Getting to know nature, and then eating it!

Frozen foraging in Exeter

Published: 3/3/2012

Jelly ear Well that was fun! Today we went for a walk with the vein hope that we might find some Velvet Shanks and the slightest of hopes that we might find oyster mushrooms. I think it's a bit late for oyster mushrooms but walking along the path on the edge of the wood Nicole looked up and back and said "what's that"? "Oyster Mushrooms" I exclaimed and leapt up the tree with much abandon. They were frozen solid so they came off as a bracket (woops!) but we left some brackets on the tree so I felt less guilty than I would if it were the only bracket!

Continuing on our walk and heading into the woods we came across vast hoards of "Jelly Ear" (or "Jews Ear" for the politically incorrect) fungi which we picked after the obligatory flicking and attempts to find the most "ear like" one (I think Nicole won this hands down).

Further into the woods and we came across some early wild garlic (aka Ramsons) which we decided would go quite nicely with our oyster mushrooms and might make the jelly ear more palatable.

Wild Oyster Mushrooms with Wild Garlic on toast Back at the house, we decided to make the mushrooms into an entree for our dinner. Both of which we sauteed in butter with the wild garlic and served it on toast (note: we put the wild garlic in towards the end to stop it burning or going black). Now Jelly Ear is supposed by many to be pretty much flavourless and I can agree to a point but I wouldn't say they're not worth eating. The fun of the Jelly Ear is not how strong it tastes but the opposite. As you munch the fun is in trying to find that hint of mushroom over the wild garlic and butter; it's weak but it is there. Be warned, if you sautee Jelly ear mushrooms, you should use a lid as they pop violently (rather like popcorn).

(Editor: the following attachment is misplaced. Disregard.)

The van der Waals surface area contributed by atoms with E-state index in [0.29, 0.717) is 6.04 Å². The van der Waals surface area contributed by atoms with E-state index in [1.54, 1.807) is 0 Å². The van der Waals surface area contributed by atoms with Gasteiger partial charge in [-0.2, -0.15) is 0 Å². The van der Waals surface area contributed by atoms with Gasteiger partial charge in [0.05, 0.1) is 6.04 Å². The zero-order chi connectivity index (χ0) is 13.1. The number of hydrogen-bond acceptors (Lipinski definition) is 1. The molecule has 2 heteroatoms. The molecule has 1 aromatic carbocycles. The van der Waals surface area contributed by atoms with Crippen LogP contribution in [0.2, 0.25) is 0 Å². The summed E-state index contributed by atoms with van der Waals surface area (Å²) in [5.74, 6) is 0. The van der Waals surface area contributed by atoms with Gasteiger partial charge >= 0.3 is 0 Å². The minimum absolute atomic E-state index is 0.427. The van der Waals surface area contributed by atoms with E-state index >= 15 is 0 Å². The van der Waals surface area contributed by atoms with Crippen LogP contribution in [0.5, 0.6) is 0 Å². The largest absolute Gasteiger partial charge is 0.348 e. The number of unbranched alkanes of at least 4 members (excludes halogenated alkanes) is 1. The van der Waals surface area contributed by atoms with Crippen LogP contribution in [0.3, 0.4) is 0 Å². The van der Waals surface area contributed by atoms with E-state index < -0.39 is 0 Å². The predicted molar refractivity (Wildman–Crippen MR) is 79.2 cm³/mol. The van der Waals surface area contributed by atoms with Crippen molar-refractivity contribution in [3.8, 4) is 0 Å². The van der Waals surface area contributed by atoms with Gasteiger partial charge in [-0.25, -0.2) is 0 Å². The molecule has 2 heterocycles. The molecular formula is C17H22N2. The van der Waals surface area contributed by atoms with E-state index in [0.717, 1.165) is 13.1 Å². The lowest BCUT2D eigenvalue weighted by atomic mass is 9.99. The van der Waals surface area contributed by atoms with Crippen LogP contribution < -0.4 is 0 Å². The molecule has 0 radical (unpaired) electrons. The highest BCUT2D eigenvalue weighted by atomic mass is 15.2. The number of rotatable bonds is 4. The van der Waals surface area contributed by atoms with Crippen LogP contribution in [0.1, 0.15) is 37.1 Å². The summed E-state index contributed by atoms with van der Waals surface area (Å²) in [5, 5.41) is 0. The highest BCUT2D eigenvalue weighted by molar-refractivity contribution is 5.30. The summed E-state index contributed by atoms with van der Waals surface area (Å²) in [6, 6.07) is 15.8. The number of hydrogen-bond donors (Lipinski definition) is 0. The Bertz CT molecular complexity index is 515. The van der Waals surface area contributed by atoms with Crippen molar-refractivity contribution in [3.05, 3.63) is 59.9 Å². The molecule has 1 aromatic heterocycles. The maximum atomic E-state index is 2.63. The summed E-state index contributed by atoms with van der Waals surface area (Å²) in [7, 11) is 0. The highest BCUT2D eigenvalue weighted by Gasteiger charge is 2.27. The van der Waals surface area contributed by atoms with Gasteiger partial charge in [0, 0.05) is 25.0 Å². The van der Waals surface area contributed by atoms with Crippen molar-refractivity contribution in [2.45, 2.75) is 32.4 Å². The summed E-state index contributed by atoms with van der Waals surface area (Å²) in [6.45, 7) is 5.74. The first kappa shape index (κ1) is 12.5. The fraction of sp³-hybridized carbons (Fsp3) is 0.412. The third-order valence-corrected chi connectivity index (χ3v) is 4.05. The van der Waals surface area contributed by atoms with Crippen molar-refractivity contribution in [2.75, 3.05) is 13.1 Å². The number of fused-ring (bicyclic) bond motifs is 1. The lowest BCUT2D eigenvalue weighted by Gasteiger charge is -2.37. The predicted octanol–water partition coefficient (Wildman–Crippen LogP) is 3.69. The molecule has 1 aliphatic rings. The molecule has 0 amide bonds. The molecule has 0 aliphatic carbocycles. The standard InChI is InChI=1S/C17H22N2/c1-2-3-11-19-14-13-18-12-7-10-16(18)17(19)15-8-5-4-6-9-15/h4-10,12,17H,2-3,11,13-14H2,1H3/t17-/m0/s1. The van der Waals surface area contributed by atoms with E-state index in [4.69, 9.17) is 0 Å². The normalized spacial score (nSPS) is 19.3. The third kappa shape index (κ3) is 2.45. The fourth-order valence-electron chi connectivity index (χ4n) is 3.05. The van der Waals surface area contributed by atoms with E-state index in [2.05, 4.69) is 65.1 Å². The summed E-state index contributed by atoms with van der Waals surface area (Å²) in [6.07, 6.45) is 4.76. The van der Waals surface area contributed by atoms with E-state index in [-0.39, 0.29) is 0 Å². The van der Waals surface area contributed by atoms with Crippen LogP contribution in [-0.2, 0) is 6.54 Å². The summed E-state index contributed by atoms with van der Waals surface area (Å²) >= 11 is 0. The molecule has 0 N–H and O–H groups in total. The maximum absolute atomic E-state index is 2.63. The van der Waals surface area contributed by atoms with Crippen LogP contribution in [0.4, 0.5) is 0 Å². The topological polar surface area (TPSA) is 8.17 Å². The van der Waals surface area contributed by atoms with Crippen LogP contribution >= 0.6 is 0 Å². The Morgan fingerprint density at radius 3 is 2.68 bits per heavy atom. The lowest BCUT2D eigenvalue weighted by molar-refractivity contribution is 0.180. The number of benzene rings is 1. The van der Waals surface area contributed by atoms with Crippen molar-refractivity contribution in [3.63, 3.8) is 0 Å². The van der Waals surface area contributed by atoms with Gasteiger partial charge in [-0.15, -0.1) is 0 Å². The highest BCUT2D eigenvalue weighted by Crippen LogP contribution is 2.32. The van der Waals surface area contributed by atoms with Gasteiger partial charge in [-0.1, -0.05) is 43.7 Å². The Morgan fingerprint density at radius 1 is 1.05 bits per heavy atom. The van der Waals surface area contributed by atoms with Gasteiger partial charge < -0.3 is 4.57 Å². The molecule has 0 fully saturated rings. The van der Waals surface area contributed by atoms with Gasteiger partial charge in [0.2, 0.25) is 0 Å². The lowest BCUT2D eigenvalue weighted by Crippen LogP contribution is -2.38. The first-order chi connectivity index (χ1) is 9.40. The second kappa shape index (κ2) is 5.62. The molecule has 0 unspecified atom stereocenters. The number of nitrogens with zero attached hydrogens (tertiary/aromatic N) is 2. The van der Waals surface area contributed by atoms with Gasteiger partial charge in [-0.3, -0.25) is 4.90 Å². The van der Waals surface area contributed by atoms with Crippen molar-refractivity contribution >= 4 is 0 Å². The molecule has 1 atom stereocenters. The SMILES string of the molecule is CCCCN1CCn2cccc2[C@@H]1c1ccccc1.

The Oyster mushrooms (once we had discarded most of them due to maggot infestation) tasted great and were well worth the time it took to ensure there were none of our little friends remaining (we sliced through almost every single gill). I think if we were picking Oyster mushrooms in season there would probably have been less of a maggot issue. So that's 2012 off to a good start... Hoorah!



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